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War by other means

While the conflict in Iraq grinds on, a parallel 'soft' war is being pursued by a host of new indigenous and Western-backed Arabic television, radio and internet services. Annabelle Sreberny says media studies courses must take note.

The mediascape of the 21st century is undergoing a major realignment. There are profound challenges to the (long taken for granted) hegemony of Western media, particularly in the Middle East. Today, a seriously engaged and globally focused media studies needs to re-engage with questions about the state, about propaganda and about new forms of diplomacy as conflict- inducing. An examination of how Bollywood star Shilpa Shetty "internationalised" Celebrity Big Brother is an inadequate response to the crucial issues looming on the global media horizon.

Western media channels have been globally dominant, establishing the core genres and setting the news agenda. In 1977, Jeremy Tunstall wrote an influential book whose very title argued that The Media Are American . This year, however, his new volume claims The Media Were American , a provocation supported with considerable empirical evidence about the shift in mediatic and informational power away from the US. Of course the US remains influential. Many of the top internationally extensive media conglomerates are US based, with none in the global South. But we are also witnessing the spread of global culture industries to the South and the emergence of new media channels with different agendas.

The media studies political economy critique of the reach of Western media channels was - despite its name - fundamentally economic, concerned with the commercial power of media moguls and the proliferation of consumer- oriented pap. But the emerging global battle for audiences, especially English-speaking ones, is for political and ideological reasons. Beyond competing for regional audiences, increasingly inflamed propaganda wars seem to be developing between the West and the Middle East in a call-and- response triggered by Western panic in the "War on Terror" and misunderstanding of political Islam.

The Middle East has experienced huge changes in its mediascape. The 1991 Gulf War was a major trigger. The absence of an Arab perspective on the conflict prompted the establishment of al-Jazeera, funded by the Qatari emir based in Doha, followed by al-Arabiyya, financed by the Saudis, as well as the expansion of broadcasting channels in the United Arab Emirates. At the same time, more obviously ideological channels also went on air, such as al-Manar, the voice of Hezbollah. These channels have opened up public debate and discussion, al-Jazeera famously proclaiming that it offers "this and the other opinion", and cover conflicts such as the second Gulf War, Afghanistan and Iraq with very different stories and images from Western media channels. While the various national channels compete for Arab audiences, they have also begun to look outwards. In 2006 al-Jazeera started its English-language television channel, seeking not just regional but transnational audiences and opinions.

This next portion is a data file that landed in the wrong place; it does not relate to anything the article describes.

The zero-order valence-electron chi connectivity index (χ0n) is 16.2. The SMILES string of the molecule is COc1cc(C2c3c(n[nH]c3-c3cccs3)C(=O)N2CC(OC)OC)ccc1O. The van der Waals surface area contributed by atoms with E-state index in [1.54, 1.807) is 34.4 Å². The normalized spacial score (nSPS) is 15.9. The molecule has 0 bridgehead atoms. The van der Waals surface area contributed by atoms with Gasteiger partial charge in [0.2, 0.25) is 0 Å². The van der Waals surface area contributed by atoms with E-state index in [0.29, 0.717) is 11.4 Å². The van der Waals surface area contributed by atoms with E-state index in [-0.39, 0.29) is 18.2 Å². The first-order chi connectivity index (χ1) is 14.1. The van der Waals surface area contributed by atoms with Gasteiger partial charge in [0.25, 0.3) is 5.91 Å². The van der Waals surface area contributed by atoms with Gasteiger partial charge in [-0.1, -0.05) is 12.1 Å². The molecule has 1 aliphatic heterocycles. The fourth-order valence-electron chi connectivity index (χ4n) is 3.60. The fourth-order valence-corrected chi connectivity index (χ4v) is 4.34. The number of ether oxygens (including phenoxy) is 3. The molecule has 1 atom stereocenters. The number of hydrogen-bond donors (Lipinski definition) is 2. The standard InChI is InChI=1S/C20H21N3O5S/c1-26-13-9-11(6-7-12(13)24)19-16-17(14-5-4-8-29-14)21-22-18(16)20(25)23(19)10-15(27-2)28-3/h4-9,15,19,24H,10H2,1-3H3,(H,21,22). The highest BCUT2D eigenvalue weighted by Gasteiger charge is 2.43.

International broadcasting, of course, has a long history that is deeply imbricated with shifting international relations. Western countries have long felt it worthwhile, indeed a necessary part of transnational public diplomacy, to broadcast in local languages, particularly to those parts of the world that are "non-democratic". The BBC World Service, celebrating its 75th anniversary this year, recently cancelled a number of radio services to Eastern Europe and Thailand in line with shifting Foreign and Commonwealth Office priorities but is now developing Arabic and Persian television. The Voice of America, broadcasting since 1942 and significant during the Cold War, specifically targets radio and television audiences in Cuba, the Arabic-speaking world and Iran.

As US President George Bush's rhetoric has shifted to "waging war for democracy", there is intensified US effort to use "soft power" through government-sponsored channels such as al-Hurra (satellite television) and Radio Sawa. Yet even the Rand Corporation, a global think-tank, has recognised that this is not a successful strategy, while Joseph Nye, the originator of the notion, has been at pains to argue that soft power needs to be used as part of a coherent and contextualised strategy. And, despite the continuing imbroglio in Iraq, the emerging focus of US political rhetoric and arms deployments appears to be directed towards "regime change" in Iran.